Book Review: All Good People Here by Ashley Flowers

Usually the books I review are written by Indie authors, but I picked up Ashley Flowers debut novel All Good People Here at my local library because I am (a huge supporter of libraries and I) love, love, love her podcast, Crime Junkie, so naturally, I had to read her book!

Before getting into the review, I just want to say, that if any of you out there love listening to true crime podcasts, you should give Crime Junkie a try, if you haven’t already. The girls (Ashley and Brit) are very respectful of the lives that have been taken, which is something you do not get with every true crime podcast. They have a way of humanizing the victims and often make a point of telling stories of those from marginalized communities, too. They also work with Crimestoppers of America!

I have been faithfully listening to their podcast since 2020, and have enjoyed every single, well-structured, thoughtful, touching episode.

Did I mention I’m a fan?

Here’s the book blurb:

You can’t ever know for sure what happens behind closed doors.

Everyone from Wakarusa, Indiana, remembers the infamous case of January Jacobs, who was discovered in a ditch hours after her family awoke to find her gone. Margot Davies was six at the time, the same age as January—and they were next-door neighbors. In the twenty years since, Margot has grown up, moved away, and become a big-city journalist. But she’s always been haunted by the feeling that it could’ve been her. And the worst part is, January’s killer has never been brought to justice.

When Margot returns home to help care for her uncle after he is diagnosed with early-onset dementia, she feels like she’s walked into a time capsule. Wakarusa is exactly how she remembers—genial, stifled, secretive. Then news breaks about five-year-old Natalie Clark from the next town over, who’s gone missing under circumstances eerily similar to January’s. With all the old feelings rushing back, Margot vows to find Natalie and to solve January’s murder once and for all.

But the police, Natalie’s family, the townspeople—they all seem to be hiding something. And the deeper Margot digs into Natalie’s disappearance, the more resistance she encounters, and the colder January’s case feels. Could January’s killer still be out there? Is it the same person who took Natalie? And what will it cost to finally discover what truly happened that night twenty years ago?

Twisty, chilling, and intense, All Good People Here is a searing tale that asks: What are your neighbors capable of when they think no one is watching?

All Good People Here: A novel.

When I started reading this book, I was already reading two others (Hierarchy of Needs by Christa Wojciechowski and Matthew Perry’s biography, Friends, Lovers, and The Big Terrible Thing), but I had to set those aside because when the public library says the book you requested is in, you have to pick it up. And once you check it out, you’re on the clock, my friend. (I hate overdue books!)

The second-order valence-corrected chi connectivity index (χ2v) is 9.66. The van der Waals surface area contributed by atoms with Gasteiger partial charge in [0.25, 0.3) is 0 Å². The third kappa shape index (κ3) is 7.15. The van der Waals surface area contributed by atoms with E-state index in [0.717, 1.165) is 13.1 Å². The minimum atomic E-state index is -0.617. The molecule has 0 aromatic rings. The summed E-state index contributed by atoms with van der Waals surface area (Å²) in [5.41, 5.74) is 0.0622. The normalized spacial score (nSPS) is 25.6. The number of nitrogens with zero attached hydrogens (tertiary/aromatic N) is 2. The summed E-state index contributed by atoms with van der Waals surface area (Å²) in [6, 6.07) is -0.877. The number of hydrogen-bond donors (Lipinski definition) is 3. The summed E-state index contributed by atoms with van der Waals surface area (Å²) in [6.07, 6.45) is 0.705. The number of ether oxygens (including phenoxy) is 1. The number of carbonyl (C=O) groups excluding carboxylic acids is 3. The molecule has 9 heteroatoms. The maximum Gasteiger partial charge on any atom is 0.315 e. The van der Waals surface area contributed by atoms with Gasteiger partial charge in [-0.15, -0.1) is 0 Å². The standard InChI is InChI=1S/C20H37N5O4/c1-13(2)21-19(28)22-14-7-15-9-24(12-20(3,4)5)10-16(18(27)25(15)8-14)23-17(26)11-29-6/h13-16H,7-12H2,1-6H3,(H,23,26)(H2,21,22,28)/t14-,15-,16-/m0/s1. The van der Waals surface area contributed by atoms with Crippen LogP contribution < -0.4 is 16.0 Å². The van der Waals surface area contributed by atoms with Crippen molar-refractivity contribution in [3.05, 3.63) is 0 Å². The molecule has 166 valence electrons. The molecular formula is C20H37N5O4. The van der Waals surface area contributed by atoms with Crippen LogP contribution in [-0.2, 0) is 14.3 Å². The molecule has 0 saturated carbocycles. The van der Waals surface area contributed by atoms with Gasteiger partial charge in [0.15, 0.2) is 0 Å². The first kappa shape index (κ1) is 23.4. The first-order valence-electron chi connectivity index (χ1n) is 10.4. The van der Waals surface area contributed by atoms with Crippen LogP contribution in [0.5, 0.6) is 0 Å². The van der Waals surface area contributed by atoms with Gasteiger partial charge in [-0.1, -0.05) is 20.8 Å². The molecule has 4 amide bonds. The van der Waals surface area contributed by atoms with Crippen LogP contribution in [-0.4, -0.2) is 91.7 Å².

What I liked:

  • Right out of the gate, this book was compelling. The story begins in the early 1990’s, with the murder of a little girl. Then it jumps ahead to modern time and from there on out, the story happens in two timelines. Overall, I enjoyed the dual timelines. The writing style was easy. The jumps between times and stories did not interrupt the flow of story, but rather enhanced it.
  • Flower’s flair for mystery was on full display as she told Margot’s story: a struggling journalist trying to save her stalled career by solving a decades-old murder, while also taking care of her uncle who suffers with early on-set dementia.
  • Without spoiling the end of the story, I have to say it was good! For the last 25-30% of the book, I was vacillating between suspects, sure I knew who did it until another clue popped up! Then, I’d change my mind and choose someone else, until a different thing happened and then change my mind again! It was exactly what I love about mysteries. It kept me guessing until the very end.
  • This story stuck with me, long after I put it down.

What I could have done without:

The ending. For a couple of reasons (if you don’t want any hints about the end, stop reading! It may be a bit spoilerish!):

  • This was a fast read. I burned through the book in 2.5 days, without even trying.
  • The ambiguity of the final scene with Margot really left me hanging. Everything in this story was so detailed, then the end came and went before I knew it. When I read a book, I like to know what happens after I read the last words. I need some indication of where things go next. I need something to give my imagination a sense of closure. I did not get that with this book, because the story just suddenly stopped.
  • I need something a bit more definitive than a twist (that I loved because I did not see it coming, but also hated because of what it meant, story-wise.
  • The epilogue was unnecessary. If I were an editor, I would have left that baby on the cutting-room floor. It offered nothing new, just the same information the reader already had, but from a different character’s perspective.

That said, this book was still a five-star read. Because it’s not always about how the book ends, it’s how much you enjoyed the characters journey.

I hope you’ll give All Good People Here by Ashley Flowers a read, because it is an amazing, truly original story.

Find it on Amazon

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